The ability to compute mentally. that is. to calculate exact numerical answers without the aid of any calculating or recording device, varies tremendously among indi vidual s. A quick survey of any elementary or secondary school classroom will document that some students perform mental computation quickly and accurately, whereas others are greatly hampered on even simple arithmetic problems by the withdrawal of paper and pencil. Occasionally history reports a case of an individual who ha developed extraordinary kill in mental computation. These individuals have both fascinated us and made us curious about the development of such skill. One such example wa Zerah Colburn. Born in Vermont in 1804, the son of a farmer, by the age of eight he was touring America and England displaying his exceptional mental calculating ability. He was able to give instantly the product of any two four-digit numbers. Asked to raise 8 to the sixteenth power, he gave the correct answer of 281 474 976 710 656 in a few seconds without the aid of any recording device (Eves 1969).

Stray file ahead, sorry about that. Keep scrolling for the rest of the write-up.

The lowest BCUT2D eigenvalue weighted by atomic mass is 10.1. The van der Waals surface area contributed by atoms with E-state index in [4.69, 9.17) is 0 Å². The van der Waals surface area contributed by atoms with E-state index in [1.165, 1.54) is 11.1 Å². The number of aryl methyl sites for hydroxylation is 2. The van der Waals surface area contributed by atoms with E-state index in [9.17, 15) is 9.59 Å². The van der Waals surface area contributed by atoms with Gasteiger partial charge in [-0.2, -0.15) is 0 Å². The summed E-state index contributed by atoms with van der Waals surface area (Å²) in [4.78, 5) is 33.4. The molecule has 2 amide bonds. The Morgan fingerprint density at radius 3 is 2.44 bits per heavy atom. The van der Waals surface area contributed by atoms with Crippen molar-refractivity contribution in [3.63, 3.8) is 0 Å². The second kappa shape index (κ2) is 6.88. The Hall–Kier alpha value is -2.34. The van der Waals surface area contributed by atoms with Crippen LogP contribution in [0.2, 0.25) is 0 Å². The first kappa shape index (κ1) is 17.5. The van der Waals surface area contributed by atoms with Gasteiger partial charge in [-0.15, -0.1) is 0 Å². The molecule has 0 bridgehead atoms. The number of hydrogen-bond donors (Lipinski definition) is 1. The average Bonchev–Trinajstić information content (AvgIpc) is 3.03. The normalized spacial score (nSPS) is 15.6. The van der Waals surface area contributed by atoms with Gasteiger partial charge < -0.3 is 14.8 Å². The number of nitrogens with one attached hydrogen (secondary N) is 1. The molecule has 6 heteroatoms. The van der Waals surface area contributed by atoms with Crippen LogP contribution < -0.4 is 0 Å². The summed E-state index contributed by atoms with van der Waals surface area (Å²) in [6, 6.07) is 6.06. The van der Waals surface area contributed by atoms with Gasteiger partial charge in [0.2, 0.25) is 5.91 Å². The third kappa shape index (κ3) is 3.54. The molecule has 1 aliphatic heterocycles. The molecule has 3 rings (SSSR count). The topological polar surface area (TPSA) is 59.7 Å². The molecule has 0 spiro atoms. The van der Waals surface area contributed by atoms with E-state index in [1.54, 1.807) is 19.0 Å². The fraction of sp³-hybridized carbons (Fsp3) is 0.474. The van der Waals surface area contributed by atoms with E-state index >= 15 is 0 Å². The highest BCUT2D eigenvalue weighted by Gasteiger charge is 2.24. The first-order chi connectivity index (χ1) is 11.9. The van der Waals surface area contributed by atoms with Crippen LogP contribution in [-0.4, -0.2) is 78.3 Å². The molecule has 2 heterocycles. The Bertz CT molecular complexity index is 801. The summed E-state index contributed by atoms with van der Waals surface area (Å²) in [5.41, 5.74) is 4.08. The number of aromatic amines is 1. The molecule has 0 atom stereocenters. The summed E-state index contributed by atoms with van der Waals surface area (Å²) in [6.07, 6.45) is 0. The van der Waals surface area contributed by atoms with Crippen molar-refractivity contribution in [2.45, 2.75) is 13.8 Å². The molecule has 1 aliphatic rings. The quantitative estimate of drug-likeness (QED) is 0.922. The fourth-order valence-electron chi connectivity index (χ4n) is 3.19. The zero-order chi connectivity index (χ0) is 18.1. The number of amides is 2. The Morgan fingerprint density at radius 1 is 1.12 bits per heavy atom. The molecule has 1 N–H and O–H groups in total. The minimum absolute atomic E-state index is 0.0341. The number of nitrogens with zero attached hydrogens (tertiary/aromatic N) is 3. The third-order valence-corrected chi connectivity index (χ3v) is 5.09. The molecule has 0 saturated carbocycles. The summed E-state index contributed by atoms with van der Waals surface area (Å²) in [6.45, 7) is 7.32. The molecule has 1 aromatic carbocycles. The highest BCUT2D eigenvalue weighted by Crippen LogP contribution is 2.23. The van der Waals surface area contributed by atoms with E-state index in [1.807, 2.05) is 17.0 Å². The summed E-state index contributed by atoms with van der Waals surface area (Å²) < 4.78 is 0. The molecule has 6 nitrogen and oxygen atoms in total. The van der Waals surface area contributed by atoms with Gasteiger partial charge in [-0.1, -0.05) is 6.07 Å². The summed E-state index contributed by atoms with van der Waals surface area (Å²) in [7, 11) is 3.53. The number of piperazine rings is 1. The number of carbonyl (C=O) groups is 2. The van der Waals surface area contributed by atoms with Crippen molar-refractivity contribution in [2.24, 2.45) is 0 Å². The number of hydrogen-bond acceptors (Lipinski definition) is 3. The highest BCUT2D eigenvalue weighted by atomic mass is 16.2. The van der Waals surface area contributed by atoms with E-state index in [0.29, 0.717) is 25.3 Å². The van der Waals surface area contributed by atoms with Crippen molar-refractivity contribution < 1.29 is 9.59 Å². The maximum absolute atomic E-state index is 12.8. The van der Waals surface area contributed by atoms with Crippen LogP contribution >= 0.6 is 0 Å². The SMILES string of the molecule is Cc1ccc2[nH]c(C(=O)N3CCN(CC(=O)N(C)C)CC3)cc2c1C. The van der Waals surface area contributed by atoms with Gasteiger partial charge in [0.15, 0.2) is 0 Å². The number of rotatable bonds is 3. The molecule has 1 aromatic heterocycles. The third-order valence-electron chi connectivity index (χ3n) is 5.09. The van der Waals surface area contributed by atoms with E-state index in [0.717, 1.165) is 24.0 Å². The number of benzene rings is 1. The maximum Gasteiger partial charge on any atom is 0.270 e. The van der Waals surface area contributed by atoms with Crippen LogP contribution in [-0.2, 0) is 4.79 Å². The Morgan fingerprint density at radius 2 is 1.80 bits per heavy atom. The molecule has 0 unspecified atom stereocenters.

Barbara Reys has an interest in mathematics education at all levels.